Index statutory mechanical royalties before inflation hits.Why Songwriters Should Care About Inflation Protection for Mechanical Licenses — Music Tech Solutions
Nik Patel, David Lowery, and Chris Castle feature in this podcast where they discuss the current issues of artists’ rights in the music industry. Find the Artist Rights Watch on your favorite podcast platform here https://linktr.ee/artistrightswatchpod Please subscribe, rate and share!
On the first episode of the Artist Rights Watch, Nik Patel, David Lowery, and Chris Castle sit down with Ivors Academy Chair, Crispin Hunt to talk about the frozen mechanical royalties crisis currently playing out in the United States and how it threatens UK songwriters and indeed songwriters around the world.
Crispin gives us his invaluable analysis of how the frozen mechanicals crisis affects songwriters around the world and the highly effective #brokenrecord and #fixstreaming campaigns that Ivors Academy supports in the UK that has lead to a parliamentary inquiry and legislation introduced in the UK Parliament.
The “frozen mechanicals” crisis is rooted in a private deal between big publishers and their big label affiliates to essentially continue the freeze on the already-frozen U.S. mechanical royalty rate paid by the record companies for CDs, vinyl and permanent downloads. The private deal freezes the rate for another five years but does not even account for inflation. Increasing the royalty rate for inflation, does not actually increase songwriter buying power.
The major publishers and labels have asked the Copyright Royalty Board in the US to make their private deal the law and apply that frozen rate to everyone.
In the past, the music industry has experienced a $0.02 mechanical royalty rate that lasted for 70 years, and with the current mechanical royalty rate of $0.091 being set in 2006, advocates hope it’s not a repeat of the past.
In this Artist Rights Watch episode, we cover its numerous implications and consequences such as controlled compositions clauses, the Copyright Royalty Board, CPI and fixed increases, how the UK compares, and potential resolutions.
Below are some links for further reading on frozen mechanicals and Crispin Hunt:
Controlled Compositions Clauses and Frozen Mechanicals. Chris Castle
What Would @TaylorSwift13 and Eddie @cue Do? One Solution to the Frozen Mechanical Problem. Chris Castle
The Trichordist posts on frozen mechanicals
The Ivors Academy Joins the No Frozen Mechanicals Campaign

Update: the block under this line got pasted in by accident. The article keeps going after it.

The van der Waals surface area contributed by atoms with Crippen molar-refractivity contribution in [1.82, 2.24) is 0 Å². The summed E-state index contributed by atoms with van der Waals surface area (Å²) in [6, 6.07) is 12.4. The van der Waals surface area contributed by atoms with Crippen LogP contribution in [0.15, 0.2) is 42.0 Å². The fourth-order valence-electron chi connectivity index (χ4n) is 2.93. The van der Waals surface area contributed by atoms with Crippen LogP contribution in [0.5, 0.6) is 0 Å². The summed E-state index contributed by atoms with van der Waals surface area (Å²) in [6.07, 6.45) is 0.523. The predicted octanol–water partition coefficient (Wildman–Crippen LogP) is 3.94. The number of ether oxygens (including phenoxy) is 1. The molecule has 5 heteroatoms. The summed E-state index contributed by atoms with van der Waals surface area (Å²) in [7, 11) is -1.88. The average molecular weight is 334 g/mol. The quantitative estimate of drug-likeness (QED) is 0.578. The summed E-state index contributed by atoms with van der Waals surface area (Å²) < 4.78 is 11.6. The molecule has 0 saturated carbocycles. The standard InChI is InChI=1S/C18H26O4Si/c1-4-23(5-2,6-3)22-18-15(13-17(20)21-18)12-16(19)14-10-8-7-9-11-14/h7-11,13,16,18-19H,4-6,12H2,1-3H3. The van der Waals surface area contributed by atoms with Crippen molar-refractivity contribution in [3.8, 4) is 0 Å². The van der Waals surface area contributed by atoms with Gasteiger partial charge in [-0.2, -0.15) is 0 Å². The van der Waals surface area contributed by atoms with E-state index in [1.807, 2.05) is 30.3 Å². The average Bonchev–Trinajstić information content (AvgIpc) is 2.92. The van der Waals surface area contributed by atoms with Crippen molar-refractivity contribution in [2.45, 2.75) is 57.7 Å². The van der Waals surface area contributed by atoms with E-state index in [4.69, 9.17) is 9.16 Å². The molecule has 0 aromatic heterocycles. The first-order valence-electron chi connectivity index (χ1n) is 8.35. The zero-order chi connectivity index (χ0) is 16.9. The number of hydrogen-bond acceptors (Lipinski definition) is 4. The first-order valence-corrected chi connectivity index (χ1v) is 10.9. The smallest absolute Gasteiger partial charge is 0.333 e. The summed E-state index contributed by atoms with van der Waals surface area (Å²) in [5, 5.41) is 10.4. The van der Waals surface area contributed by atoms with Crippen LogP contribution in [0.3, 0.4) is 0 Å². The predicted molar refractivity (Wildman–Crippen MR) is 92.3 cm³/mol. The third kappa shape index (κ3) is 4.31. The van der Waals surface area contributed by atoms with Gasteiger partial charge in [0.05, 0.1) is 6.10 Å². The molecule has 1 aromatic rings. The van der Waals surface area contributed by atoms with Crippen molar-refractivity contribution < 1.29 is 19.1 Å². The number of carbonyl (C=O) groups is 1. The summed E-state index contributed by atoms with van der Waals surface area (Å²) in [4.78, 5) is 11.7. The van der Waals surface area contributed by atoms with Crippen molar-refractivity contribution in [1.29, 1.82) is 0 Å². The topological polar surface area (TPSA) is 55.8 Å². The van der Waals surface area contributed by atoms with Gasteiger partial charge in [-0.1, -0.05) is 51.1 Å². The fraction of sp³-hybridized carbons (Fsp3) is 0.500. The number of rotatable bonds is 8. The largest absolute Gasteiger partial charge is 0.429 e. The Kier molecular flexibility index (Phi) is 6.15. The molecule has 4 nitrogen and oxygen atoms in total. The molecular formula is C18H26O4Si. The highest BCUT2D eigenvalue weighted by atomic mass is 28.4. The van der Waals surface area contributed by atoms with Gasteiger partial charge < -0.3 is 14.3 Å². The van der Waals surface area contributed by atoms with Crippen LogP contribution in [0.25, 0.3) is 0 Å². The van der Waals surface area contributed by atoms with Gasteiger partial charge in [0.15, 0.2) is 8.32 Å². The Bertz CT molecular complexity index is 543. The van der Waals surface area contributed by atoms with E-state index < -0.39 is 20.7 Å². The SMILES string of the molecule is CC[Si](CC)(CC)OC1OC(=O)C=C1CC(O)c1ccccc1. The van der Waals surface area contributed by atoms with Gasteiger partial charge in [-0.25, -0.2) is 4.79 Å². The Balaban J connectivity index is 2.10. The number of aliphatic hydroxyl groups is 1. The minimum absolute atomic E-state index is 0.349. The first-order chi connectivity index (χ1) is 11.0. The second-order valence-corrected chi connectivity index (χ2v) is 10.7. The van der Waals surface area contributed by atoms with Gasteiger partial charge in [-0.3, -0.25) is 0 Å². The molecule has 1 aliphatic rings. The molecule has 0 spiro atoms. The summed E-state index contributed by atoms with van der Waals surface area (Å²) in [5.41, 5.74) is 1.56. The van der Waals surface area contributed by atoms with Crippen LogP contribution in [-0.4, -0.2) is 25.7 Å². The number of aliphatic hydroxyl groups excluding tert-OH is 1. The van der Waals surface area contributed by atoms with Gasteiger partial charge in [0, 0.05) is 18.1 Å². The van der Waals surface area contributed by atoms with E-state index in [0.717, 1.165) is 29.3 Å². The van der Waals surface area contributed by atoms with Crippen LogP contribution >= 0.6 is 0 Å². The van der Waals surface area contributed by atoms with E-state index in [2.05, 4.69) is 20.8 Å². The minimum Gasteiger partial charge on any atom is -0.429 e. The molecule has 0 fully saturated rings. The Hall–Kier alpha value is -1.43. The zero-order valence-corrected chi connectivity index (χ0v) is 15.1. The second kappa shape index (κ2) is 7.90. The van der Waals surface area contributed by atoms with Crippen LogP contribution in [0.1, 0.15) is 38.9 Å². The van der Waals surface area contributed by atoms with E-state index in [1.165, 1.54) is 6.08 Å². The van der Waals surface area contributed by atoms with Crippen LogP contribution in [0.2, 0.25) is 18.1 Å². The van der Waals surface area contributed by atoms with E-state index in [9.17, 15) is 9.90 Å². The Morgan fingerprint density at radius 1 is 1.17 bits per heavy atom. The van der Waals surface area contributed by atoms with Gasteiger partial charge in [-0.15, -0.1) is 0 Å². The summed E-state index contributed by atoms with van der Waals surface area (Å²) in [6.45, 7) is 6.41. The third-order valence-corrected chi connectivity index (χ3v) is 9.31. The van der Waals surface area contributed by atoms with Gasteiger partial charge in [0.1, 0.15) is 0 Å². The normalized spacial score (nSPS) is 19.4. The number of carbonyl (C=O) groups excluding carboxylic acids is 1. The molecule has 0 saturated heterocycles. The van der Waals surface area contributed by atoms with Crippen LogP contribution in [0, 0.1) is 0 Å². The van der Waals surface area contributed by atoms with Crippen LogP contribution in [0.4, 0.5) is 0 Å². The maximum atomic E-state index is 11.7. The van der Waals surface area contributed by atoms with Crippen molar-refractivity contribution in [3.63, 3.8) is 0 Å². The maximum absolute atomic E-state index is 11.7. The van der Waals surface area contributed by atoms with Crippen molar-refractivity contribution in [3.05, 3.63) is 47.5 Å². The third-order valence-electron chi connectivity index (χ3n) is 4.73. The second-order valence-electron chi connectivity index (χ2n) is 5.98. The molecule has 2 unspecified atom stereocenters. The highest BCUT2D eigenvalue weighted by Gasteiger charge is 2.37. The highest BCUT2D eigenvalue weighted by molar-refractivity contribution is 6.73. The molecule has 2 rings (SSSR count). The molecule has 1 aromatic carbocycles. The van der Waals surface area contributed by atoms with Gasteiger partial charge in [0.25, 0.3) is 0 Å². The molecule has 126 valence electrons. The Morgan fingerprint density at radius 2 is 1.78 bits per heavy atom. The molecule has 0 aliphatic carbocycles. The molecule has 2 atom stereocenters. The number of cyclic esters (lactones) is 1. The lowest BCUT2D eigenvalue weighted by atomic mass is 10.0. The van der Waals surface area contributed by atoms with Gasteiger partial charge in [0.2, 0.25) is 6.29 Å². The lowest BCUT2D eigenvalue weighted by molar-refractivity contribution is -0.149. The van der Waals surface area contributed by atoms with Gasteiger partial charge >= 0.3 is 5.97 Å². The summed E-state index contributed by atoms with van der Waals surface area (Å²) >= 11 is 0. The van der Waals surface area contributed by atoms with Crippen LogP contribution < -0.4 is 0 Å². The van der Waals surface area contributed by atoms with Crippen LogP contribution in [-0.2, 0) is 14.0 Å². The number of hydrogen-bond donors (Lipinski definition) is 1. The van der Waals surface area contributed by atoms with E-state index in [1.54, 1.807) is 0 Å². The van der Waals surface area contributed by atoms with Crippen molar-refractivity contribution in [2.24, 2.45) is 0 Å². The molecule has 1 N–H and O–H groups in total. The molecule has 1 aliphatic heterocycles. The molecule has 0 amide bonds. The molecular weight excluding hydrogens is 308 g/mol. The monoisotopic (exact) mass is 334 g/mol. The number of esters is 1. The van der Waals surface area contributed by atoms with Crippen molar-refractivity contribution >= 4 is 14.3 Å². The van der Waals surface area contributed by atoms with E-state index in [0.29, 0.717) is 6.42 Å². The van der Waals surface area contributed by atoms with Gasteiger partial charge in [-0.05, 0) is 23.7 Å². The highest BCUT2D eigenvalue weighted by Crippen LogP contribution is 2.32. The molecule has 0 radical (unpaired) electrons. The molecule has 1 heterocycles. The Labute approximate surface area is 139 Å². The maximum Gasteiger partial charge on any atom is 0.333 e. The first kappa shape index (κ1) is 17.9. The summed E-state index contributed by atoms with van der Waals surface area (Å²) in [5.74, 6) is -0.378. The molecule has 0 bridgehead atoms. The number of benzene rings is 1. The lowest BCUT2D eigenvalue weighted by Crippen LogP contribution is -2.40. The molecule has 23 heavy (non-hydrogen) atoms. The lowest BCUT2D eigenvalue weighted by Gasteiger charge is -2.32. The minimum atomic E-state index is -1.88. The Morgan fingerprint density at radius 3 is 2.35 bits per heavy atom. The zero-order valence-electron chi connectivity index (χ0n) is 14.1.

Year-End 2020 RIAA Revenue Statistics
For some reason, there’s a focus at the moment on songwriter royalties and in particular for streaming royalty rates. Notice that I said “rates” not “share” or the one I find particularly irritating, “share of the pie.” Let us be clear—there is no “pie” there are only “rates”. Or should be. Let’s investigate why.
To frame this idea (speaking for the U.S. market), let me take you back to a conversation I had with a Nashville session musician and hit songwriter many years ago back before physical mechanical royalty rates were frozen.
He looked at me and said, “Why do I have to take this government cheese royalty rate? I get double scale when I play a date, why can’t I get double stat?”
What he was really saying was why can’t I set my own price as a songwriter for mechanical royalties? And the answer is the same today as it was then: Because songwriters allow the U.S. government to set the price and terms for mechanicals. Or rather the “minimum statutory rate” which is a joke because the “minimum statutory rate” has never been a minimum, it has always been both a minimum and a maximum.
There has also long been an obsession with songwriters and publishers comparing their rates to what artists and record companies get. This comparison was only compounded in the digital era particularly for interactive streaming. If you combine song rates and recording rates, some people get a pie. Other people (like me) get an error message. I’ll explain why.
Save the date! September 25, 2020 at 1:35 pm ET Chris Castle will moderate a panel for the Music Business Association Entertainment & Technology Law Conference, an online event. Registration is required at the even site.
Panelists are Rick Lane, CEO, Iggy Ventures, LLC, Gwendolyn Seale, Attorney, Mike Tolleson & Associates, David Sterns, Partner, Sotos Class Actions, and Trent Teyema, Principal, Global Threat Management and former FBI Special Agent.
The panel will cover:
1. TikTok Data Functionality: Trent and Chris
2. The TikTok Executive Orders: Rick and Chris
3. Copyright Infringement on TikTok: Chris and Gwen
4. Copyright Infringement Class Actions in the US and Canada: Chris and David
The meltdown of WeWork’s CEO and Mark Zuckerberg’s bizarre threat to sue the U.S. offer a teachable moment: When you concentrate vast and unaccountable control over major companies in founders — no matter how creative or capable — bad things happen.
In Silicon Valley, the problem starts with “supervoting” stock structures that let the CEO (mostly) boy wonders raise mountains of cash from star-struck investors without giving up meaningful control over the company. The trick is a gimmicky “dual-share” stock structure in which the insiders’ own shares have powerful voting rights but ordinary investors are stuck on the sidelines. SEC Commissioner Robert Jackson has warned this dual class in effect creates “corporate royalty.”George Orwell would probably say it’s just another example of the “Some Animals Are More Equal Than Others” corruption that eventually poisons pretty much every revolution.